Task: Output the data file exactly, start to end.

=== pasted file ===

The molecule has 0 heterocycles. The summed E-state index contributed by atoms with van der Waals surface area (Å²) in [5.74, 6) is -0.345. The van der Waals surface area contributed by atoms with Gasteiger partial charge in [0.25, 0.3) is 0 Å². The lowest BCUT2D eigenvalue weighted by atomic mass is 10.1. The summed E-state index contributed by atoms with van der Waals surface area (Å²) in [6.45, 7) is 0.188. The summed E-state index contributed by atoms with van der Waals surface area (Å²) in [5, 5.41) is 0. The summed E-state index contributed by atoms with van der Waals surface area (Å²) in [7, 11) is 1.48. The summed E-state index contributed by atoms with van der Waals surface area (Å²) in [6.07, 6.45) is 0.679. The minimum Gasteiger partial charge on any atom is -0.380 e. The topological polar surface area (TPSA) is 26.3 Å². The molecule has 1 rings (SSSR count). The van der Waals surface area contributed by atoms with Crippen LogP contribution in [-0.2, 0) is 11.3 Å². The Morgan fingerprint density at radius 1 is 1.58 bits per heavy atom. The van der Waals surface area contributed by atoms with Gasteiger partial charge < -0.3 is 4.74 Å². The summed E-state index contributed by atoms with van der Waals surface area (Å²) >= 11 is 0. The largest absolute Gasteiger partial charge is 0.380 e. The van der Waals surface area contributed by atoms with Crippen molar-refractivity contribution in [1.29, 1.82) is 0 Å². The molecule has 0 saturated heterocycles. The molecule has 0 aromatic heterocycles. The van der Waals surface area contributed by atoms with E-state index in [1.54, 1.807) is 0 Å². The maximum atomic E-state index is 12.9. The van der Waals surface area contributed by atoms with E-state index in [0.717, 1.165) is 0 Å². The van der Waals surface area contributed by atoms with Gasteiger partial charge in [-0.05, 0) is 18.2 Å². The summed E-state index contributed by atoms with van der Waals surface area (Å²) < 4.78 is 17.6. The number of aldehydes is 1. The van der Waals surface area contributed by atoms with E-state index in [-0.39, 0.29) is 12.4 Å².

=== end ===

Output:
The molecule has 0 heterocycles. The summed E-state index contributed by atoms with van der Waals surface area (Å²) in [5.74, 6) is -0.345. The van der Waals surface area contributed by atoms with Gasteiger partial charge in [0.25, 0.3) is 0 Å². The lowest BCUT2D eigenvalue weighted by atomic mass is 10.1. The summed E-state index contributed by atoms with van der Waals surface area (Å²) in [6.45, 7) is 0.188. The summed E-state index contributed by atoms with van der Waals surface area (Å²) in [5, 5.41) is 0. The summed E-state index contributed by atoms with van der Waals surface area (Å²) in [7, 11) is 1.48. The summed E-state index contributed by atoms with van der Waals surface area (Å²) in [6.07, 6.45) is 0.679. The minimum Gasteiger partial charge on any atom is -0.380 e. The topological polar surface area (TPSA) is 26.3 Å². The molecule has 1 rings (SSSR count). The van der Waals surface area contributed by atoms with Crippen LogP contribution in [-0.2, 0) is 11.3 Å². The Morgan fingerprint density at radius 1 is 1.58 bits per heavy atom. The van der Waals surface area contributed by atoms with Gasteiger partial charge < -0.3 is 4.74 Å². The summed E-state index contributed by atoms with van der Waals surface area (Å²) >= 11 is 0. The largest absolute Gasteiger partial charge is 0.380 e. The van der Waals surface area contributed by atoms with Crippen molar-refractivity contribution in [1.29, 1.82) is 0 Å². The molecule has 0 saturated heterocycles. The molecule has 0 aromatic heterocycles. The van der Waals surface area contributed by atoms with E-state index in [1.54, 1.807) is 0 Å². The maximum atomic E-state index is 12.9. The van der Waals surface area contributed by atoms with E-state index in [0.717, 1.165) is 0 Å². The van der Waals surface area contributed by atoms with Gasteiger partial charge in [-0.05, 0) is 18.2 Å². The summed E-state index contributed by atoms with van der Waals surface area (Å²) < 4.78 is 17.6. The number of aldehydes is 1. The van der Waals surface area contributed by atoms with E-state index in [-0.39, 0.29) is 12.4 Å².